Sunday, January 27, 2008
Jan. 27, Dallas, Texas.
To the friends we left in the Bay Area: Beverly and Bob, always there with something for the kids, garage sales fanatics, Beverly with the quick wit behind her good humor ("Have you met a terrorist lately?" ,) just seeing them drive in made me happy, Margaret and her big heart, Richard and Frank and Tim, their hospitality, Natalie and Marc, friends of the spirit, always.
This is what we left.
San Francisco, Nov. 21, 2007.
Jan. 20, Hugo, Oklahoma.
It took us a week to come from northern California. A week to enter another world altogether, a week of bitter cold nights, strange bedfellows and a sordid motel.
We left El Cerrito on Monday, almost six months to the day after Circus Chimera closed unexpectedly in early July. It was six months of paradise suspended, perfect weather and enchanted places, the Metro Hotel in Petaluma with Paris the cat where my mother and her friend Margaret stayed, a ride through postcard dairy country along the highway to Bodega Bay and the chowder at the seaside cafe, strolling through the "historic downtown," shopping at a posh of malls (complete with valet parking) in Marin county just a few blocks from the trailer park we had moved to, looking for Christmas presents with my mother after Margaret left and Fridman went to Texas, then to Vegas, leaving us to ourselves and the babies, and time disappeared from under us as it does and the month and a half of her visit was up and we took her to the airport in San Francisco and Dylan started crying when she stepped into the security area and he could not follow.
It took us a week to travel from northern California.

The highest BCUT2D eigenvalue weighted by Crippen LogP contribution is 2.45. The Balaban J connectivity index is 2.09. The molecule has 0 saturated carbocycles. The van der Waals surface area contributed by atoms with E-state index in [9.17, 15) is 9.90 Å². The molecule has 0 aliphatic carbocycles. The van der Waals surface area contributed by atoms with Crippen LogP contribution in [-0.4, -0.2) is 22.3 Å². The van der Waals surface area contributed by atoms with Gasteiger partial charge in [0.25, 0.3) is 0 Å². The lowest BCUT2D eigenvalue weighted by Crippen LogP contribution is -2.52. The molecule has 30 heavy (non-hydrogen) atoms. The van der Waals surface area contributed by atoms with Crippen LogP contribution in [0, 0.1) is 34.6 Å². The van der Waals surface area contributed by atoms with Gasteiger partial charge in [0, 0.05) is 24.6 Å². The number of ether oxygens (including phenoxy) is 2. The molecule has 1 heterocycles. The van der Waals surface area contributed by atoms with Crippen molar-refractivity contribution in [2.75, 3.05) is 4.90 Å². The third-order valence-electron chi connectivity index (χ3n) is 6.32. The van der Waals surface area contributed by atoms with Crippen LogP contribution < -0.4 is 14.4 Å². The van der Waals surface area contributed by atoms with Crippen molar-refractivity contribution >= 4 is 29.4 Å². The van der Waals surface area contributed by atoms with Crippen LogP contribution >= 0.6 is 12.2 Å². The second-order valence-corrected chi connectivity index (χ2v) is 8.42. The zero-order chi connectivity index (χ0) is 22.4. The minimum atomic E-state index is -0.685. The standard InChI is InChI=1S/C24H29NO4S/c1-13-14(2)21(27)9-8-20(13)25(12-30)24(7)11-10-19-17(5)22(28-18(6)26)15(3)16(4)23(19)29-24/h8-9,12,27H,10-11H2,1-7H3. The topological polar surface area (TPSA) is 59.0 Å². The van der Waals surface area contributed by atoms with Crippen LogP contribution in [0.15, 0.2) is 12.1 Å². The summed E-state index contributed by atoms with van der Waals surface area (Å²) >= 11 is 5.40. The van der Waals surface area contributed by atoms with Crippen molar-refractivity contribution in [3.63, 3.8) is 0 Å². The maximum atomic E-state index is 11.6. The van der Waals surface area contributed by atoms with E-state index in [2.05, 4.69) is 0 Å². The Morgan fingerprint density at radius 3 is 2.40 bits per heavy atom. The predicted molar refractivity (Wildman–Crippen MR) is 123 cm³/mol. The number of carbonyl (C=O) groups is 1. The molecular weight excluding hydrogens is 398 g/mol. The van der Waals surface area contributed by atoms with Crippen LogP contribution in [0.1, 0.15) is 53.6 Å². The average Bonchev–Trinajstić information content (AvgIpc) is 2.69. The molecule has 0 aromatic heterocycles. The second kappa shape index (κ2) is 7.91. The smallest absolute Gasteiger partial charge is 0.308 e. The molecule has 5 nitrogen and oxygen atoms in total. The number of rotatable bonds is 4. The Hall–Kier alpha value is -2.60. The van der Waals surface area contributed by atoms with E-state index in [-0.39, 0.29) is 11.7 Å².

It became cold when we were in Las vegas, sleeping in the trailer parked on the street at a friend's house one night. We bundled up, the four of us arranged like dominoes in the full-size bed, head to toes and the babies in between, sweat-pants and socks, extra layers under the triple blankets, and Dylan being Dylan keeps throwing off the covers, the cold wind blowing in from the head of the bed, it is open because Fridman never finished the job of reconstructing the wall and there is a gap two inches wide where the air comes through, so out he goes in the night with duck tape the next day at an RV park lost in the desert dust somewhere in Kingman, Arizona, to try and close the gap, and it works, it is less cold in the bedroom, but it is colder the day after in Albuquerque, and the heaters fail to warm us up as we eat dinner in the trailer after a day's drive across two states, and a water drop which failed to fall at the tap instead has turned into ice, and it is cold, cold, cold when we go to bed, not warmed up by the food but chilled, still, and daylight brings only the illusion of relief as we embark onto another day on the road, dreaming maybe it could be the last? the babies are quiet and let us drive hours at a time, not a 12-hour stretch as I used to do driving across the country by myself but still, but then the truck stalls a few feet from the gas pump in Amarillo and we're stuck sideways at the entrance to the gas station, powerless to move, and a good samaritan appears and rescues us and we crawl on til we can't.